Thursday, October 23, 2014

How My Experiences Prepared Me For A Bipolar Marriage

Jane and I have been married for almost 18 years. We have had more than our fair share of arguments and hurt feelings. When her bipolar disorder takes over, things go to a whole new level. I try remind myself that it's her disorder talking. This is not always easy for me to do. Biting my tongue is second nature. I learned it from when I was kid.


I have had a pretty crazy and abusive childhood. When I was ten years old my parents divorced. I was the oldest child. This meant that I was expected to help watch over my younger sister. We spent a lot of time alone without anyone to look after us. In the past this was normal, but in today's world it would be considered as child neglect.

Taking care of my sister was not easy. She was developmentally challenged. She would say things that were inappropriate and offend people. My job was to keep her out of trouble. I think that my experience as my sister's keeper made me very protective over my family and I developed a little bit of a hero complex by taking care of her.


In my teenage years I went through some dark times. I was more than my mother could handle. We fought constantly and made the mutual decision that I would no longer live at home. I spent lots of time bouncing from one place to another. I was essentially homeless. 

My freshman year in high school I dropped out of school. I struggled with drug and alcohol addiction. I was forced into a chemical dependency program. I was non-compliant and I left.

After my sixteenth birthday I moved in with my father. While staying at a friend's house for the weekend my dad came by to drop off some of my things. He told me that he was going on vacation. When the visit at my friend's house was over, I went home. The house was empty. He had moved without telling me. I never saw him again.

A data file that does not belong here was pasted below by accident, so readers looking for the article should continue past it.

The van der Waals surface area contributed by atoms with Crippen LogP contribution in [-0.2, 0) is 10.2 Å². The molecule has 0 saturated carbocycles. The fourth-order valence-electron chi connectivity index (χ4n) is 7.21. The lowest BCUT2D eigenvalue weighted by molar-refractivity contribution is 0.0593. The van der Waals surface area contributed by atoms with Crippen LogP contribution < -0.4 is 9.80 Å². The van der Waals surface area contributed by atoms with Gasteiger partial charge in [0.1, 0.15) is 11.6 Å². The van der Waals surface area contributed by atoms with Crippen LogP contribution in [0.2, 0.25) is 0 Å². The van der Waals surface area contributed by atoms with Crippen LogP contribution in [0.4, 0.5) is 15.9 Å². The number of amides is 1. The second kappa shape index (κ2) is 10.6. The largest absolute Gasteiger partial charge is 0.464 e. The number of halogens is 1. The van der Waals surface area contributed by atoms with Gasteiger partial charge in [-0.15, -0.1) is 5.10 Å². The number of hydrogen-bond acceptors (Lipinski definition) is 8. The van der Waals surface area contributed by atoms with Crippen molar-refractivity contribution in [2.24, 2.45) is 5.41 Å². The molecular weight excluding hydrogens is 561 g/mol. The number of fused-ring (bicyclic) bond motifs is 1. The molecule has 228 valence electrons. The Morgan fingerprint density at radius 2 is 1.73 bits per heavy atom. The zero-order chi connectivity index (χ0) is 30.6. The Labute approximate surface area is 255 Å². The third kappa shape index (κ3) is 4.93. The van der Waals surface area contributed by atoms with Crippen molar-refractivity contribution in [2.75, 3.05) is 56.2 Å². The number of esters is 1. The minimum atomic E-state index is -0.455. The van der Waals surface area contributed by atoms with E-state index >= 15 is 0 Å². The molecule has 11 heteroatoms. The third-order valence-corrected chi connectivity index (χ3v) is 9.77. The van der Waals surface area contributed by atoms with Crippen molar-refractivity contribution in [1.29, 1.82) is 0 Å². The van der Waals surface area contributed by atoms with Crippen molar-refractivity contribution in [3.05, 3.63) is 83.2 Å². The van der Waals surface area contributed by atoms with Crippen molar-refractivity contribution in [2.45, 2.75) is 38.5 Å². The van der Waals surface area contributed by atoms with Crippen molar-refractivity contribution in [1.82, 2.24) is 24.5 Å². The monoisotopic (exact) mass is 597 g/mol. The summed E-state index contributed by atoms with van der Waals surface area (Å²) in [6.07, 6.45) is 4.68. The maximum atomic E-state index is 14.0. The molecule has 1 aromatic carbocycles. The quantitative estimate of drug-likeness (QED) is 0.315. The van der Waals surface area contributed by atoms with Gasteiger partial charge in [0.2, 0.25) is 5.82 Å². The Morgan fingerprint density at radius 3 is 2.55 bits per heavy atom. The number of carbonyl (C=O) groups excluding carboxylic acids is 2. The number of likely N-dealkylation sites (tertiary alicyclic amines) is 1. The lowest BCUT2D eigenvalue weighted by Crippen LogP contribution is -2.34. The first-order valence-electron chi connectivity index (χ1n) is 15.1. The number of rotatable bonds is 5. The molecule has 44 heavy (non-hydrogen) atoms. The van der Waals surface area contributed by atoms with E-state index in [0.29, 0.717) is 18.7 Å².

A couple months later, I moved across the state to move back in with my mother and stepfather. They had recently moved near Seattle. Living with them gave me a chance for a new start. I entered into a substance abuse recovery program and started going back to church. I went back to school. I found good support in my community. 

After high school, I served a mission. I spent the next two years volunteering to help other people. I taught people about the gospel of Jesus Christ. I also helped them to find employment and human services support in their community. The opportunity to serve others was a great experience for me. My past taught me how to be compassionate to people in need and have the desire to help them. 

I believe that all my life's experiences, good or bad, have lessons for me. Even though I had rough parts in my life they prepared for being in a relationship with someone like my wife, You have to be both loving and understanding if you are a caretaker for someone with bipolar disorder. Not everyone is cut out to deal with being married or in a relationship with someone who has a mental illness. It's hard work, I love my wife, and she is worth it.
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